One minute, caring and thinking people were feeling encouraged and hopeful that common sense and relative moderation were mounting a serious comeback in the capital city. The next, they were pounding their computer screens in frustration at the worse-than-ever surge of regressive legislation and the alternately dishonest and vacuous explanations proffered by bill sponsors and Governor McCrory.
So, what to make of the rapid-fire developments and the muddled policy picture that we confront at week’s end? Here’s a thumbnail review of five issues that dominated the news, where they stand and what to make of the Governor’s and General Assembly’s brief and mostly ineffective feints toward the middle:
McCrory breaks campaign pledge once again over new abortion restrictions – If there was a worst moment of the week it came on Wednesday evening when Governor McCrory once again showed his blunt 2012 campaign pledge to oppose any further restrictions on a woman’s right to obtain an abortion to be – as his hometown newspaper described it – a lie.
The moment of clarity came shortly after the General Assembly gave final approval to legislation that imposes multiple new requirements designed by anti-abortion crusaders that will interfere in women’s health decisions – most notably a new 72 hour waiting period requirement that only four other states have in place. As NC Policy Watch contributor Chavi Koneru of NARAL Pro-Choice NC wrote on The Progressive Pulse blog:
“The Governor’s expression of satisfaction makes it clear that he has no comprehension of the dangerous effects of a waiting period. Not only do they have no medical benefit and will do nothing to protect women’s health, but in fact waiting can have a negative impact on women, both physically and emotionally. Not to mention, that imposing a waiting period on women implies that they are overly emotional and incapable of making life-impacting decisions without being forced to have extra time to think about it. It is insulting that McCrory and the legislators who voted for the bill believe that North Carolina women are too irrational to make decisions about their own bodies without government hand-holding.”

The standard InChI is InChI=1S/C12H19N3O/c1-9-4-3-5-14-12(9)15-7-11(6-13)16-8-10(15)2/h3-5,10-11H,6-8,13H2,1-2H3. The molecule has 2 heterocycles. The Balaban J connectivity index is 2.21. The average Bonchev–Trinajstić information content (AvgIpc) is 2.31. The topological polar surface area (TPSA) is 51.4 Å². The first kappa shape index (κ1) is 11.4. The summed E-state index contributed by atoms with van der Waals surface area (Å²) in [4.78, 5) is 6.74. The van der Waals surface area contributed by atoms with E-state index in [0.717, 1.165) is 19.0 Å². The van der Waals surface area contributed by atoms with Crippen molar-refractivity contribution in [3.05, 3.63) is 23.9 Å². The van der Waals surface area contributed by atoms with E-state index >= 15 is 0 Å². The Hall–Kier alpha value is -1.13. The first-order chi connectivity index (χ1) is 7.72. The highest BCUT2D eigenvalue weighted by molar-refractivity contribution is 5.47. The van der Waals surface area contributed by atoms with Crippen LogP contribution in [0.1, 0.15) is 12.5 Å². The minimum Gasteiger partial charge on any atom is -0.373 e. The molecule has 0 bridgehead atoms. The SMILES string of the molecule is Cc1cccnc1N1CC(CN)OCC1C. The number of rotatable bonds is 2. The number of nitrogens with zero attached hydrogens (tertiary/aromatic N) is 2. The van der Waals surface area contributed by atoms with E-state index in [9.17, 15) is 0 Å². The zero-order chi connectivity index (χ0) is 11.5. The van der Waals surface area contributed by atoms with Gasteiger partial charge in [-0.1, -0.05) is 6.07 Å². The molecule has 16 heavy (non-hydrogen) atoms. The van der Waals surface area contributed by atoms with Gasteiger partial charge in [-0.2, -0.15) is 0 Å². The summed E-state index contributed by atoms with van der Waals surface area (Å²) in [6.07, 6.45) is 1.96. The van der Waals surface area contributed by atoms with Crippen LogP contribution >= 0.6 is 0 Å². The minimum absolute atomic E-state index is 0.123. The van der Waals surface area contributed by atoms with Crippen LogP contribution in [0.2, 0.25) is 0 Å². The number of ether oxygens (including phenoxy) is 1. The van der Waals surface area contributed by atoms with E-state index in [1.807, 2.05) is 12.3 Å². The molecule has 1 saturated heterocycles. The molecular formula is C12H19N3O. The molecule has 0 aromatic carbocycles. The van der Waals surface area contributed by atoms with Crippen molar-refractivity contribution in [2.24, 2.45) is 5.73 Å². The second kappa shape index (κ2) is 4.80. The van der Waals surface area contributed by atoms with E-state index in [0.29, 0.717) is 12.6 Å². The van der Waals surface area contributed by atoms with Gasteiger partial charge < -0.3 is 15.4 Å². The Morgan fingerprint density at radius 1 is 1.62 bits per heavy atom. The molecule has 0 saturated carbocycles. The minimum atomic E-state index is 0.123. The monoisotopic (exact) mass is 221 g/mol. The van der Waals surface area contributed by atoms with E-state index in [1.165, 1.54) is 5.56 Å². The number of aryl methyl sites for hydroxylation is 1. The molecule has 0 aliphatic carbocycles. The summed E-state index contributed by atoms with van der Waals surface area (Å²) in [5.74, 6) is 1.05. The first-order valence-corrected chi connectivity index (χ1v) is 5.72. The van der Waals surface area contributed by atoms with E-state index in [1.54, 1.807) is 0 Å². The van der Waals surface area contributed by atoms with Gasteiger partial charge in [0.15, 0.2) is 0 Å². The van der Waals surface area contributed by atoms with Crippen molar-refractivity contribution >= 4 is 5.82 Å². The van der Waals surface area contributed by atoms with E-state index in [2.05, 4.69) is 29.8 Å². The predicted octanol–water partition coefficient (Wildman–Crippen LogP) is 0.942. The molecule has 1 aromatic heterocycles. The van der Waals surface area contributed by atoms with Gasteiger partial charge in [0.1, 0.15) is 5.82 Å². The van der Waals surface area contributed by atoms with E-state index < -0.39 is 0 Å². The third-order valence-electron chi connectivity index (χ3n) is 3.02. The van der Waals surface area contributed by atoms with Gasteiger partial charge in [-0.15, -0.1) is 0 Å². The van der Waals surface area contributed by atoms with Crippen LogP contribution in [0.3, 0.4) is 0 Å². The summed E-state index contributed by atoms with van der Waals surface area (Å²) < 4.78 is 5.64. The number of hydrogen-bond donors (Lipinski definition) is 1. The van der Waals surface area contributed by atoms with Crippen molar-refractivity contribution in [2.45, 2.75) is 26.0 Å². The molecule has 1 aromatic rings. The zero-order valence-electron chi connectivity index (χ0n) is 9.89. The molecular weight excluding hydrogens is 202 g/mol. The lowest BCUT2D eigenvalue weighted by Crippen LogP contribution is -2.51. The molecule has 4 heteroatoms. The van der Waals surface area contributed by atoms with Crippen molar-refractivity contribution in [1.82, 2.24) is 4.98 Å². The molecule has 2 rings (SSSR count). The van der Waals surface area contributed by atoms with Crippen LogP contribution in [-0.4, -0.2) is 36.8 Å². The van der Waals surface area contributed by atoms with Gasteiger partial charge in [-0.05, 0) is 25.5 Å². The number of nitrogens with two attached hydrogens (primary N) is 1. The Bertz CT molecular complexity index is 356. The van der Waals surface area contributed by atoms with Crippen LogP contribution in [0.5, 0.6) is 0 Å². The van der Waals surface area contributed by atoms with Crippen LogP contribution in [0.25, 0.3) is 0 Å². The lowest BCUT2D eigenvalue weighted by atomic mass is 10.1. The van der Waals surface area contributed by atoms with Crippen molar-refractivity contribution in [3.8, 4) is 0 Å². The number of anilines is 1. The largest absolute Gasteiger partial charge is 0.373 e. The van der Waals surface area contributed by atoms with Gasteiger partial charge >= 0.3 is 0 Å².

As is so often the case with the Governor, his explanation for the blatant flip flop was at once maddeningly shallow and insulting. McCrory claimed that he hadn’t realized until just recently that women could, at least theoretically, start the waiting period clock running by making a phone call to their health care provider and that this alleviated his concerns. Uh, excuse us Governor, but: a) the phone provision was already on the books for the flawed and illogical 24 hour waiting period, b) as a practical matter, it is of no value to most women – the vast majority of whom do not approach seeking an abortion as if it is some sort of game show contest and c) the bill has other objectionable restrictions on reproductive freedom. Grade: F-minus.
The bill to excuse anti-LGBT marriage discrimination advances – Last week, in one of the high points of his governorship, McCrory vetoed the so-called “religious freedom” bill that would allow magistrates, registers of deeds and assistant registers of deeds to refuse to perform an important job duty (i.e. marrying people) when they have a “sincerely held religious objection” to doing so. The Governor even showed a little combativeness the day afterwards as he promised more vetoes and talked a little trash to legislators.
Unfortunately, the new (and brief) tough guy act on the anti-LGBT equality proposal had little discernible effect down the street at the legislature. The Senate promptly overrode his veto on Monday and the House placed the measure on its calendar shortly thereafter. And while, at this moment, the House seems to be looking at a thin margin on its override vote, there’s been little evidence that this has much to do with lobbying by the Governor. The bill currently appears as Item #1 on the calendar for this coming Monday night. Grade: C-minus.